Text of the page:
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The Lowdown on Varicose Veins
Omar P. Haqqani, MD
Midland Daily News
September 4, 2016
Most people know what varicose veins look like. They’re not pretty, but for roughly one in three people they are a fact of life. For some who are afflicted, the unsightly, knobby lumps and squiggly lines are more than just unattractive; they can be itchy and even painful or be the cause of non-healing wounds.
It’s not known precisely why some are afflicted and others aren’t, but there are several known factors that increase the risk of developing varicose veins. There are also minimally invasive treatment options that alleviate their associated symptoms or even eliminate them altogether.
Varicose veins appear visible through the skin as bulging, bluish twisted veins. A milder version known as Spider veins look like a small collection of red, blue, or purple lines beneath the skin.
Veins are blood vessels that carry blood back to your heart and contain one-way valves that prevent blood from flowing the wrong way. In a sense, they defy gravity.
When sitting or standing for long periods of time, blood can pool in the veins of your legs, causing them to weaken and stretch over time. If this happens near a valve, the valve may become leaky and allow blood to flow backward down to your foot due to gravity. This can have a domino effect on subsequent valves, causing blood to pool in the region and varicose veins to appear.
Though they are unsightly, varicose veins don’t often cause complications. They may produce aching as the day goes on and the skin around them can become itchy or inflamed, and even occasionally bleed or develop into non-healing wounds in severe cases.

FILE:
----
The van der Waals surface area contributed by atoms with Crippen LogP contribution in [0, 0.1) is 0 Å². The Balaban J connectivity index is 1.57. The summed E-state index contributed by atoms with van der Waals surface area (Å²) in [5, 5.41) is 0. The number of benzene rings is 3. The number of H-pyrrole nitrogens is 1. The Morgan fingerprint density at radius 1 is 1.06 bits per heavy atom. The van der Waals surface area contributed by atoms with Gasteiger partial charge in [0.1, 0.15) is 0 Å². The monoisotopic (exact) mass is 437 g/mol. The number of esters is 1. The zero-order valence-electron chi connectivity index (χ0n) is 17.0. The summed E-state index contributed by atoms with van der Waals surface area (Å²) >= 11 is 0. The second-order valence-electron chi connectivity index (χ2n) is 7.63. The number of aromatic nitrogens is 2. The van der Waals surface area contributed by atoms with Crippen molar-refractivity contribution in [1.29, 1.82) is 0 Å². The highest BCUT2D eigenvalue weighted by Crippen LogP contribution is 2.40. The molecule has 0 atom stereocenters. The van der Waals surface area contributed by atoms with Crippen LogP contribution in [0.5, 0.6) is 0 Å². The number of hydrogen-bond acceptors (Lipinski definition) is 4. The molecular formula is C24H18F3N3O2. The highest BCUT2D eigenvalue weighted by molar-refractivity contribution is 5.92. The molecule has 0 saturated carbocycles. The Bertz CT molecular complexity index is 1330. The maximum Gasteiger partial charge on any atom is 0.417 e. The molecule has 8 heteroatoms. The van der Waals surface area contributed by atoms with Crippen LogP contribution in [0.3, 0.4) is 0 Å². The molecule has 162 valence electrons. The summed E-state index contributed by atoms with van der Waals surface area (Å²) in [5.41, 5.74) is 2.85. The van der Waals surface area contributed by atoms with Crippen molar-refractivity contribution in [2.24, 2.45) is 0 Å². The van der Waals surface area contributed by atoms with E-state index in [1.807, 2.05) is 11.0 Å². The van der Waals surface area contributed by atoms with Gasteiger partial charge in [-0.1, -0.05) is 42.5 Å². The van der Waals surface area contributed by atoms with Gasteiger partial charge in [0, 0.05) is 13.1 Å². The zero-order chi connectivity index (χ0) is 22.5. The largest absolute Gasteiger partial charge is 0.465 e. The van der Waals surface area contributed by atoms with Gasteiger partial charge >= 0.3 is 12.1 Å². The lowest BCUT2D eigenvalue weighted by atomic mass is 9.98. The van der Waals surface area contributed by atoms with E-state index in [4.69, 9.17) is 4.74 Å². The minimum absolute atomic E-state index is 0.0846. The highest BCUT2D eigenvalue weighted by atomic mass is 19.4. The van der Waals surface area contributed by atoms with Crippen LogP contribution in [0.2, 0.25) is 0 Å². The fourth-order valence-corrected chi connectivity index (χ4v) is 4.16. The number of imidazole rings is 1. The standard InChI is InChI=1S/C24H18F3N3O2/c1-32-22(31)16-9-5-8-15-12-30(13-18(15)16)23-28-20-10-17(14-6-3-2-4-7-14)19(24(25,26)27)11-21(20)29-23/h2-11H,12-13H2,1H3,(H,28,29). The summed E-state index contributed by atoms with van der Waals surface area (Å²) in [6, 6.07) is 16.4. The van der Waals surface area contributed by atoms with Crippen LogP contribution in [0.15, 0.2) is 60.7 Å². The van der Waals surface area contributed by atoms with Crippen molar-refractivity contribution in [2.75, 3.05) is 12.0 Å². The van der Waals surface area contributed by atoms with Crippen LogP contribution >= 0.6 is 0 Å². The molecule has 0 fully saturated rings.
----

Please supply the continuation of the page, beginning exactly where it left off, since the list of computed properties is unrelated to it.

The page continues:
Approximately five percent of people with varicose veins will experience one or more of these complications. Unfortunately, it can’t be predicted who will experience complications, but they generally don’t develop until several years after the varicose veins first become noticeable.
There is no way to predict the onset of varicose veins, but there are several factors that increase your risk of developing them. They generally appear in people age 30-70 and affect women more than men. Pregnant women are especially susceptible.
If you smoke, have a history of deep vein thrombosis (DVT), or a family history of varicose veins, you are also at risk. Other factors such as standing or sitting for long periods of time and a sedentary lifestyle lacking in exercise may also contribute to their onset.
You have no control over aging, your gender, or family history, but you can quit smoking and take measures to avoid a sedentary lifestyle.
Smoking is a powerful and difficult addiction to break. To quit smoking, you can try nicotine patches, medications, hypnotism, or cold turkey. Your doctor can partner with you to devise the best treatment options. I’ve found my patients have had the best success with a combination approach.
To avoid a sedentary lifestyle, at the minimum, take a brisk 30 minute walk three times a week. If you have a job that requires you to sit in one place for long periods of time, take a few minutes each hour to get up and move around.
Basically, be conscious of your inactivity and take measures to eliminate prolonged periods of inactivity where possible, including during long travel periods.
Many treatment options exist for people affected with varicose veins. You can first help yourself by putting your feet up at waist lever or higher when possible, and properly fitted compression stockings, warn all day, work well to relieve aching and discomfort.
In most cases, medical intervention through minimally invasive office-based procedures using laser or radiofrequency technology can help with varicose veins that cause severe aching or swelling of your legs. Most insurance will cover such procedures with a doctor’s referral.
While they are mostly nothing more than an unsightly blemish on our bodies—the reason why many people don’t wear shorts—sometimes varicose veins lead to more-serious problems and they may also signal a higher risk of other circulatory problems.
You should take measures to avoid them, and if they do appear you should discuss treatment options with your doctor to avoid future complications.
Dr. Omar P. Haqqani, MD is the Chief of Vascular and Endovascular Surgery at Vascular Health Clinics in Midland.
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